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Google Unveils Touchscreen Chromebook Pixel
Google has unveiled its first touchscreen laptop in an attempt to outshine software made by rivals Microsoft and Apple.
The new Chromebook Pixel includes a 13-inch display screen that responds to the touch or swipe of the finger.
That is a key feature of Windows 8 - Microsoft's latest operating system for PCs which was launched last year.
The new laptop's high-resolution screen also displays 239 pixels per inch, slightly more than Apple's MacBooks with high-resolution Retina displays.
Announcing the move on its website, Google said the device "brings together the best in hardware, software and design to inspire the next generation of Chromebooks".
"It's one of the most exciting times in the history of personal computing, thanks to a rapid pace of change, innovation and consumer adoption of devices. Our goal is to continue to push the experience forward for everyone," it added.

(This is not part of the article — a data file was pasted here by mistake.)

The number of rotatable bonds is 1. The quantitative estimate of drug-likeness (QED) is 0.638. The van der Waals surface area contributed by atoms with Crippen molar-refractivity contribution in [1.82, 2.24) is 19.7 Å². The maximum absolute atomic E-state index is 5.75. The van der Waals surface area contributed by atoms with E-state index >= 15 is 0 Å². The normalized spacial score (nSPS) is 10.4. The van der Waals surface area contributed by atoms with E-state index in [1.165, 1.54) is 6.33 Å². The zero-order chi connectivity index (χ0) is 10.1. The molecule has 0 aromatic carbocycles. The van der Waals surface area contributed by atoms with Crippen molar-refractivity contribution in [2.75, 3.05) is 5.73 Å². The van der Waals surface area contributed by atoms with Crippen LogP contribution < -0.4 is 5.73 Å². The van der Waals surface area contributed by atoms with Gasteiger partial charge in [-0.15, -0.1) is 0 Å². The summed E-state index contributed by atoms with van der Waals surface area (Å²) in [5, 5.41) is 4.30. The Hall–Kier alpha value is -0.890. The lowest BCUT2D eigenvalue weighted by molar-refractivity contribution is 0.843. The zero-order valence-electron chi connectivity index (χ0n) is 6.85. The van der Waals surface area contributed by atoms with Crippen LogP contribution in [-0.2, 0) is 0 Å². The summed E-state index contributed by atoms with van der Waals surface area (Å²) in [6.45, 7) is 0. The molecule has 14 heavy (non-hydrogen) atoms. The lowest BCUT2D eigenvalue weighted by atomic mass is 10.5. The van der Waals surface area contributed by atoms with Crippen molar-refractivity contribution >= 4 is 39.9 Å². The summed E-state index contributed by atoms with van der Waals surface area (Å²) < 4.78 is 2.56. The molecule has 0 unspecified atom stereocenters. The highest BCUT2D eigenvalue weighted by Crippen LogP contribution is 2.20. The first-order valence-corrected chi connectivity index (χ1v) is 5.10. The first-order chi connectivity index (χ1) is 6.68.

An early review by TechCrunch suggests while the Chromebook Pixel is "arguably one of the best-looking laptops ever made", it is more expensive than Microsoft's Surface Pro and Apple's MacBook Air, both of which cost $999 (£655) and $1,199 (£786), respectively.
It also falls short of its competition in terms of local storage, which is described as "tiny" compared to the MacBook Air, which offers 128GB.
A Chromebook Pixel laptop with Wi-Fi and 32GB of flash storage costs $1,299 (£1,049 in the UK), and a 64GB machine that can connect on a 4G LTE network $1,499.
It comes hot on the heels of the launch of Google's so-called Glass Explorers, which in a similar way to smartphones use voice-activation to connect to the internet, take pictures and perform other functions.